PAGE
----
ANCHORAGE — Threats to eliminate or curtail tax-exemption is a top concern for state treasurers and they plan to closely monitor proposals as a new Congress and White House are elected in the coming months.
In an interview with The Bond Buyer at their annual conference here, National Association of State Treasurers president Nevada Treasurer Kate Marshall said that if municipal bonds are taxed, the cost of infrastructure financing will skyrocket at a time when the country is in dire need of upgrades to roads, bridges, schools and sewer systems.
“If you are going to tax those bonds, while ... it may look like you are collecting revenue from wealthy people and entities who purchase bonds, in fact what you are doing is simply transferring revenue from states and municipalities to the federal government,” Marshall said. “So it’s a transfer from one part of the public sector to the other.”
In March, one month after President Obama proposed a 28% cap on the value of tax-exemption for the wealthy in his fiscal 2013 budget, three top officers from NAST met with White House officials for a 90-minute meeting to discuss that and other muni bond proposals.
“We were honored that the White House immediately brought in their top people on that issue to sit down with us with no time limit and have a substantive discussion,” Marshall said.
“We highlighted that tax-credit bonds don’t work for state governments” and that there is a difference between them and tax-exempt municipal bonds, said Virginia Treasurer and NAST president-elect Manju Ganeriwala, who was also interviewed. She said the administration officials were appreciative that the group brought tax-exemption to their attention.
Eliminating or curtailing tax-exemption would be “detrimental” to states, Ganeriwala said. During the sluggish recovery, tax-exemption has not only helped states keep financing costs low for basic core infrastructure needs, it has also provided jobs in the construction industry, she said.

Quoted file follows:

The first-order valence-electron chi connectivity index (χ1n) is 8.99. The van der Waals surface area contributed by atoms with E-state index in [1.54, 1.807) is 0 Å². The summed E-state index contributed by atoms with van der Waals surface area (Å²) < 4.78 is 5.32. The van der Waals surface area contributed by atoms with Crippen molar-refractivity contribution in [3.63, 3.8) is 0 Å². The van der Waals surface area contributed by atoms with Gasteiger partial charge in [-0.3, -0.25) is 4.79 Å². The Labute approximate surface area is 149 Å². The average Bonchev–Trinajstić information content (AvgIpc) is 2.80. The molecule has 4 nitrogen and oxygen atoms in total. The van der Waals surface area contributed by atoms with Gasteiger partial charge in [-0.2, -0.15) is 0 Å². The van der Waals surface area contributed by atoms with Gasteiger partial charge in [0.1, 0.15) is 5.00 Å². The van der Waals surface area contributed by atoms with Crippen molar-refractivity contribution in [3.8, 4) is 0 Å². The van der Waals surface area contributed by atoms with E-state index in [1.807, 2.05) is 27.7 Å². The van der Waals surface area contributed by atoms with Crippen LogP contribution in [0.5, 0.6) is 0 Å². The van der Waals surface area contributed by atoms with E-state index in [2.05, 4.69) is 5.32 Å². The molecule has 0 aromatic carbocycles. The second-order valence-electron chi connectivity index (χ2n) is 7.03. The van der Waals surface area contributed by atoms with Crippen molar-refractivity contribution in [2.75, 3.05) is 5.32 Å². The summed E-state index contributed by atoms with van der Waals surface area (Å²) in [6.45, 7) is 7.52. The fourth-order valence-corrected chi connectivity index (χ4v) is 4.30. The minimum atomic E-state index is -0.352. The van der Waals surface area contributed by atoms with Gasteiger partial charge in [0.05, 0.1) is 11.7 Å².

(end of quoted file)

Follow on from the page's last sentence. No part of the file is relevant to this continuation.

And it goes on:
White House officials told NAST they would take their concerns into account as they consider tax reform. Ganeriwala said NAST will wait until after the November election to reconnect with the White House staff and resume conversations.
Earlier this year NAST adopted a resolution on the taxing of municipal bonds and was one of 17 state and local groups that sent a letter to the chairs of the Senate Finance Committee and House Ways and Means Committee expressing their concern about Obama’s inclusion of the 28% cap proposal in his budget.
Separately, in her president’s report at the annual business meeting, Marshall applauded the group for coming together and coalescing around the muni bond resolution, “if only because in the rest of the country there is an absence of this ability to come together when it comes to financial issues,” she said.
Marshall also highlighted the group’s bipartisan op-ed published earlier this year that outlined their opposition to the regulatory changes for money market mutual funds that were floated by Securities and Exchange Commission chairman Mary Schapiro, which included moving to a floating net-asset value.
Marshall said she has had three goals as president: improve NAST’s business model, raise its national profile and reduce partisanship. The op-ed on the money market mutual funds and the resolution on tax-exemption were examples of dissipating partisanship within NAST, she said.
“That’s because of you guys and realizing we have common goals,” she said. “I don’t think that is a concern anymore. I don’t hear that underground current anymore.”
In the past year NAST has finally begun the process of becoming a player on the national level, Marshall said, adding that hiring two new full-time staff members will help the group’s outreach and lobbying efforts.
Ganeriwala, who was elected unanimously on Monday to serve as the 2013 president, said that she too wants to raise the profile of NAST when weighing in on issues that affect treasurers.
She said she hopes NAST becomes “an organization where congressional leaders and administration members and other regulatory entities come and approach us, seek us out for our comment. To do that we have to make sure that we are vocal and not sit on the sidelines when issues come up — that we quickly act together and take a position. “
Ganeriwala anticipates she will spend most of her time working with the NAST executive committee and membership to define the group’s positions on relevant issues. “I think as an organization in the past we have struggled to take positions on issues,” she said. “Sometimes we have internal differences that keep us from coming out quickly.”
“It’s a tremendous honor and privilege to be elected by your peers,” Ganeriwala added. “I feel the weight on my shoulders to represent the association well.”